Under the so-called patient-based funding model, the province will reduce its lump-sum payments to 91 of its 152 public hospitals and reimburse them instead for the care they provide, she said.
About 55 smaller hospitals won't be part of the new funding model, which takes effect in April. Four specialty psychiatric hospitals, Toronto's Holland Bloorview children's rehabilitation hospital and Weeneebayko Area Health Authority in northern Ontario are also excluded.
Of the 91 hospitals switching to "patient-based" funding, about 60 per cent will receive more money, while 40 per cent will see a "very small decrease," said Matthews.
She wouldn't identify the hospitals, however, saying ministry officials need to speak to them first about how it will affect them.
Yet Matthews insists the new model — first announced by the Liberals in 2010 — won't reduce overall funding to the province's hospitals. Rather, the intention is to make the system more efficient and encourage hospitals to improve patient care, she said.
"This is not about cuts, this is not about saving money," Matthews said. "This is, though, about shifting resources. So this is, in effect, a zero-sum game."
Under the new rules, a large chunk of the provincial money going to those 91 hospitals will be based on criteria such as how many patients they have, the services they deliver and the specific needs of the population, she said.
It takes into consideration the population — like age, growth projections and socio-economic status — as well as how many complex patients are receiving care and what kind of care is being provided to the community.
That means hospitals that serve growing communities will see their funding increase over time, Matthews said.
The province will also set a price for four procedures — hip replacement, knee replacement, cataract surgery and dialysis and other treatments for kidney disease — and hospitals will get funding for the number of patients they treat for those procedures. Other services may be added over time, officials said.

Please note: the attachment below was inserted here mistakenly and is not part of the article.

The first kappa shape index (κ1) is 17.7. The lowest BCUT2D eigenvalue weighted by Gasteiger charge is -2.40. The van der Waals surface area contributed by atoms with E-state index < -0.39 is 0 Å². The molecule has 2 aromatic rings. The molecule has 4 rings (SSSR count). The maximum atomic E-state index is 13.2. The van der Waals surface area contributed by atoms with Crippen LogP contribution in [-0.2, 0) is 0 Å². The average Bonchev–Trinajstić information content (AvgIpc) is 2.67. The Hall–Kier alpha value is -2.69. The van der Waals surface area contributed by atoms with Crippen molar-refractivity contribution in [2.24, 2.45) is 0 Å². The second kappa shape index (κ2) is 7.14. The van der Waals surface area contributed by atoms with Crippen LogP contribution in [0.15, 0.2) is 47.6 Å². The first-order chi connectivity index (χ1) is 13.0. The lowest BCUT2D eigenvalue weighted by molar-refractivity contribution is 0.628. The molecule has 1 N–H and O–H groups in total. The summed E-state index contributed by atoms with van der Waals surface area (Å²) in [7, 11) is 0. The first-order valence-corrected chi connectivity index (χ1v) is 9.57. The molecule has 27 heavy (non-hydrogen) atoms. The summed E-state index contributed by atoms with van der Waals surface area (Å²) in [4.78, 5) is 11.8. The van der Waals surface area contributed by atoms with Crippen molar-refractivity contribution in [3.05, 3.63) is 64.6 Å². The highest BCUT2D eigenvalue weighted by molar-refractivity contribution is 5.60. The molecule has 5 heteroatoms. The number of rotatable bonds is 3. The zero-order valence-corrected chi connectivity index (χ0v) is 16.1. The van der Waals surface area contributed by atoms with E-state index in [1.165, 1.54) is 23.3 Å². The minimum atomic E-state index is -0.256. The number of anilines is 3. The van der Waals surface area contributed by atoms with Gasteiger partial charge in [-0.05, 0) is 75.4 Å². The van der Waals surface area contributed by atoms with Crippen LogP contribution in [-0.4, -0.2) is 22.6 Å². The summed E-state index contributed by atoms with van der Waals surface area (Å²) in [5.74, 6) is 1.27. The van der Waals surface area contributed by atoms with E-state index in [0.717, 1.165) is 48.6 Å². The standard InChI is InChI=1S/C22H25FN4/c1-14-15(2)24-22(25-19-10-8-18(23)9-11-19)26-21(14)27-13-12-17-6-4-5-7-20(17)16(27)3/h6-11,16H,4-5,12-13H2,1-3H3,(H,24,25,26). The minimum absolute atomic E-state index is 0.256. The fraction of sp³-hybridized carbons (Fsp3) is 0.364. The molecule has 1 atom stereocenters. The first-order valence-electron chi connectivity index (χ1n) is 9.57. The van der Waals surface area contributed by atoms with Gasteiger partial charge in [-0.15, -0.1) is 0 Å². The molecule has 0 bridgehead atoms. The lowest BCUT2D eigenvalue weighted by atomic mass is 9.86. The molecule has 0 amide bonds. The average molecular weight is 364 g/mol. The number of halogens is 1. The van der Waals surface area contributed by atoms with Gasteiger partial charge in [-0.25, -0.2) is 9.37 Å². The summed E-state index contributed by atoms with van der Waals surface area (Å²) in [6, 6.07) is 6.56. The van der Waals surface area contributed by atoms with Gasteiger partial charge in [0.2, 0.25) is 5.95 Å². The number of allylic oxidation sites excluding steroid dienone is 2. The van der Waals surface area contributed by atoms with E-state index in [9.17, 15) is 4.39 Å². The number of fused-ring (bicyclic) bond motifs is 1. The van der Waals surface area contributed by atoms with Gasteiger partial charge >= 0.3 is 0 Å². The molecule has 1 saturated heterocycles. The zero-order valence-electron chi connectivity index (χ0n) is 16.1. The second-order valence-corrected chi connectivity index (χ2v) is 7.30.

For example, the average cost to hospitals for each hip replacement case was $8,039 last year. The province wants to bring it down to $6,966, which was the maximum amount it cost in 40 per cent of cases in Ontario hospitals.
The patient-based funding will comprise 46 per cent of their budgets this year, ramping up to 70 per cent in 2014. The rest will be lump-sum payments.
As Ontario's population ages, the province needs to be smarter with its health-care cash, which accounts for nearly half of every dollar it spends, Matthews said.
The Liberals, who are facing a $16-billion deficit this year, have vowed to rein in program spending to eliminate the red ink by 2017-18.
But the Liberals should have prepared for those pressures on the system years ago, instead of wasting health-care dollars on eHealth and Ornge, said NDP Leader Andrea Horwath.
The government spent over a billion dollars on creating electronic health records with little to show for it and Ornge, the province's troubled air ambulance service, is currently under a criminal probe for "financial irregularities."
"The track record of this government on transforming our health-care system into something that actually works for people has been dismal," Horwath said.
Progressive Conservative Leader Tim Hudak supports the move to patient-based funding, saying it's "sensible" to encourage better treatment and provide more funding to growing communities.
"Here's the problem I have: for nine years now, this government has talked about major reforms when it comes to health care, but they've never delivered," he said.
"I'm worried this is just talk before the budget, but they actually won't reform health care."
The Ontario Hospital Association said it also welcomes the patient-based payment plan.
Finance Minister Dwight Duncan wouldn't say how much money he's allocated for health care in his March 27 budget, which has already been sent to the printers.
But economist Don Drummond recommended in his Feb. 15 austerity report that the increase in health spending should be reduced to 2.5 per cent a year, from roughly 6.5 per cent annually in each of the past eight years.
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